The side of Osama bin Laden's compound is surrounded by cabbage fields and farms in Abbottabad, Pakistan. (Credit: Thomas Evans/CNN)
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A large crowd made of local villagers, police, and International and Pakistani Press gather at the wall of the bin Laden compound in Abbottabad, Pakistan on Tuesday, May 3, 2011. (Credit: Thomas Evans/CNN)
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Aerials of the compound in Abbottabad, Pakistan where a US military operation was conducted and Al-Qaeda mastermind Osama bin Laden was killed on May 1. (Credit: US Government Information)
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May 2, 2011 image of Abbottabad, Pakistan (a walled compound) This one-meter resolution image shows a walled compound in Abbottabad, Pakistan. According to news reports Abbottabad is the town where Osama bin Laden was killed by U.S. forces. The image was collected by the IKONOS satellite on May 2, 2011 at 10:51 a.m. local time while flying 423 miles above the Earth at an average speed of 17,000 mph, or four miles per second. (Credit: GeoEye Satellite Image)
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ABBOTTABAD, PAKISTAN - MAY 3: People gather outside Osama Bin Laden's compound, where he was killed during a raid by U.S. special forces, May 3, 2011 in Abottabad, Pakistan. Bin Laden was killed during a U.S. military mission May 2, at the compound. According to reports May 4, 2011, the Obama administration has decided not to release photographs of Bin Laden's body. (Photo by Getty Images)
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BUSAN, SOUTH KOREA - JANUARY 11: A Crew member stands on the flight deck of Aircraft Carrier USS Carl Vinson whilst at anchor in Busan port on January 11, 2011 in Busan. (Photo by Chung Sung-Jun/Getty Images)
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AMMAN, JORDAN - SEPTEMBER 10: This is a still image taken from a video tape aired on Al-Jazeerah station September 10, 2003 that shows Al-Qaeda leader Osama Bin Laden in an unspecified location. Getty Images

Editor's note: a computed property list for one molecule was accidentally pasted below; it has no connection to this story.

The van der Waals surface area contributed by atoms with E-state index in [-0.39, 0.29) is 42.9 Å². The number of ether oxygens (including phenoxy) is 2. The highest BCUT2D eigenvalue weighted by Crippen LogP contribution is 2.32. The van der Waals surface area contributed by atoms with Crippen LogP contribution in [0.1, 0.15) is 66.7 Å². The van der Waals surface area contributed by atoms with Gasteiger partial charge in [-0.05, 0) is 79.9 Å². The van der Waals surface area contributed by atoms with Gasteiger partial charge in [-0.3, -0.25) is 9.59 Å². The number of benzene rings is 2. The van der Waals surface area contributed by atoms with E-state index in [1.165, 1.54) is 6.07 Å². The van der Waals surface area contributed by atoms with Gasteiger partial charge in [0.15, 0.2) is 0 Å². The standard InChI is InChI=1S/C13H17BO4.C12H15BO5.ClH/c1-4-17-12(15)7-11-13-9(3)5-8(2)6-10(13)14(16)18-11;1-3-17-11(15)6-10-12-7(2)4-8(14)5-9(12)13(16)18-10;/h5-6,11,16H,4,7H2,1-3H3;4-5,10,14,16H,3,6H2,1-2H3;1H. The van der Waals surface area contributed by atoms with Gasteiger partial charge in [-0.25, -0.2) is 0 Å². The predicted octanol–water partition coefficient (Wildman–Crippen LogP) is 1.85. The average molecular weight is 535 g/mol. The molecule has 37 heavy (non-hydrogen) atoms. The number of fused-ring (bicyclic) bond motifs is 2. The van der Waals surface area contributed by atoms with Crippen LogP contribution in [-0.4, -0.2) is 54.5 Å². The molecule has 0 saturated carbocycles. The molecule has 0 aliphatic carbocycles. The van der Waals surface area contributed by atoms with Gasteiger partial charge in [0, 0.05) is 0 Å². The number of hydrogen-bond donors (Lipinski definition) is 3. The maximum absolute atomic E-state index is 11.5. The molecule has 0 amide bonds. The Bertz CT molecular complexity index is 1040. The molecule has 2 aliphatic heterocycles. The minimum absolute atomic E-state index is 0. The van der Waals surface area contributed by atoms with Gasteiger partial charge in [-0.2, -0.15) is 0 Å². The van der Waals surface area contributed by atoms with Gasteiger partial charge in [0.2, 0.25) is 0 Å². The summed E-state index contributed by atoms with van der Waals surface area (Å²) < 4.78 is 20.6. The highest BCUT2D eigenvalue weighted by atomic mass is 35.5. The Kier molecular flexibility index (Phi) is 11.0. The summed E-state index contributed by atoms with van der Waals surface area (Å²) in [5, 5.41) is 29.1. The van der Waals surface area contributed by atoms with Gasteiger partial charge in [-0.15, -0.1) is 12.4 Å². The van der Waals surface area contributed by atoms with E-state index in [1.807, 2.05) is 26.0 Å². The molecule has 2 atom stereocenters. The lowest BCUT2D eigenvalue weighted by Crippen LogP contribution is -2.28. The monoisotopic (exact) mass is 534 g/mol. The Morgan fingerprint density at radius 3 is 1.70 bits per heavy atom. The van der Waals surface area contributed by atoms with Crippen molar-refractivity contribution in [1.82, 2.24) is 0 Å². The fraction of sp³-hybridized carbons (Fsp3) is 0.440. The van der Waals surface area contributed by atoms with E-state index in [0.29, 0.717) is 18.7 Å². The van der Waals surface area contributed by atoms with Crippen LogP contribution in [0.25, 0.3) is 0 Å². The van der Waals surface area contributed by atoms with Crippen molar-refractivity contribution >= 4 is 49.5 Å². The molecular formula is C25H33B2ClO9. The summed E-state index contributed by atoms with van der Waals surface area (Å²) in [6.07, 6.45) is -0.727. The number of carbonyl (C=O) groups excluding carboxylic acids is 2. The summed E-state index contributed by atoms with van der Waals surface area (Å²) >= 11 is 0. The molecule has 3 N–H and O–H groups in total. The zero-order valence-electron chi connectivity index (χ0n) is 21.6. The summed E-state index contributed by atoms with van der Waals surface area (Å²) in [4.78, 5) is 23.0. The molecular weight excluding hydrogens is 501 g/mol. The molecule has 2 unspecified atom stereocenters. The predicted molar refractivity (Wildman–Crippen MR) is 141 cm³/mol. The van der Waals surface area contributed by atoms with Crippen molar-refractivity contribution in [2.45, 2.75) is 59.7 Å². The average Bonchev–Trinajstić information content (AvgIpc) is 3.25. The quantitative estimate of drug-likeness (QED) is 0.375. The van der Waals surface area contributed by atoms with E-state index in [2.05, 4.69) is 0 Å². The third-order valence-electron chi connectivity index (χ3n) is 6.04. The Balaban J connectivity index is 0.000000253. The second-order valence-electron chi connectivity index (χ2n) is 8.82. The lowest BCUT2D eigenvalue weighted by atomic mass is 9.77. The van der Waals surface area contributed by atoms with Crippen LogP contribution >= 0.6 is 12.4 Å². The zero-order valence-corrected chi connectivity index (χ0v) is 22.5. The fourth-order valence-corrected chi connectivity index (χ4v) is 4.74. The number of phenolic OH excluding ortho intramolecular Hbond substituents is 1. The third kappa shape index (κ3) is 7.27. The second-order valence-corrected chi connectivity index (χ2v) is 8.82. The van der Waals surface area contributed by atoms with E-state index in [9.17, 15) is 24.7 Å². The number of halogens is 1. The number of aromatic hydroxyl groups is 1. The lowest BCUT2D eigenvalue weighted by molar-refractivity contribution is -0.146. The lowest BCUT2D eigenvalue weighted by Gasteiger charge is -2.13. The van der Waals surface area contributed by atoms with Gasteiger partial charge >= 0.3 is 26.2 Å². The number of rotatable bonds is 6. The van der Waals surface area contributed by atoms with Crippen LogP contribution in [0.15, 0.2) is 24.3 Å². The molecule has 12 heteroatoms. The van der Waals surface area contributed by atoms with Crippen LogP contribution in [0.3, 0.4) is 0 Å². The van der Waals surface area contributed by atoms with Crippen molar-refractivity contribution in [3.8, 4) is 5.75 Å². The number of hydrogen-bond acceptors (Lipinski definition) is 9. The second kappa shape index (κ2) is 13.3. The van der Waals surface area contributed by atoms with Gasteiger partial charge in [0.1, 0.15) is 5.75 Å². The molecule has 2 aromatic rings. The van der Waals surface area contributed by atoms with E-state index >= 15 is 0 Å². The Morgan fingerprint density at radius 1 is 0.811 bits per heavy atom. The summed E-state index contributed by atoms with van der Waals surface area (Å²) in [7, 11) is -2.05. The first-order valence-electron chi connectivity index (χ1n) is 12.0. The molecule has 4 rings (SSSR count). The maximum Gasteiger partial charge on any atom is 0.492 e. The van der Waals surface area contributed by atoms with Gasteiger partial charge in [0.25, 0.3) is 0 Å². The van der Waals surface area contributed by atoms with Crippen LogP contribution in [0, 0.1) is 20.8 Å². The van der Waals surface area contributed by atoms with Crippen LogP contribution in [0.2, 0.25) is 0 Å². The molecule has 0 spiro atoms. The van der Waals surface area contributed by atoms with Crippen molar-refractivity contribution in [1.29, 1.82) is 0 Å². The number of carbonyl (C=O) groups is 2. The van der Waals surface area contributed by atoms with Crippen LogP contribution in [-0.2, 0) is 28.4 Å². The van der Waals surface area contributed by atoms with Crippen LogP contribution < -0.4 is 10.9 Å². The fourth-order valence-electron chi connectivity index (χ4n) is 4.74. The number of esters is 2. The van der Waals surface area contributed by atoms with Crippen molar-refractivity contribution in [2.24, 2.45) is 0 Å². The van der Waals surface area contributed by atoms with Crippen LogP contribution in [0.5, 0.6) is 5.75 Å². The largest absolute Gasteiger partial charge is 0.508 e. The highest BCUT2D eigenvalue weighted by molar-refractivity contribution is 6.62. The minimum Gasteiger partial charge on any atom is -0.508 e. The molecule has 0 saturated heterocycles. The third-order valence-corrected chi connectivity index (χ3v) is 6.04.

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DEATH OF BIN LADEN: President Barack Obama announced May 1 that the United States had killed the most-wanted terrorist Osama Bin Laden in an operation led by U.S. Special Forces in a compound in Abbottabad, Pakistan. Getty Images
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Bin Laden documents at a glance

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U.S. officials Thursday released a small sampling of the documents captured when U.S. special operations forces killed al-Qaida leader Osama bin Laden last year in Pakistan. Some highlights:

ATTACK AMERICA: Bin Laden wanted al-Qaida to focus on the U.S. and not waste time and resources attacking other enemies such as Britain or trying to overthrow governments in the Muslim world.

"Even though we have the chance to attack the British, we should not waste our effort to do so but concentrate on defeating America, which will lead to defeating the others, God willing," reads one letter, which scholars believe was written by bin Laden or a top deputy. "We want to cut this tree at the root. The problem is that our strength is limited, so our best way to cut the tree is to concentrate on sawing the trunk of the tree."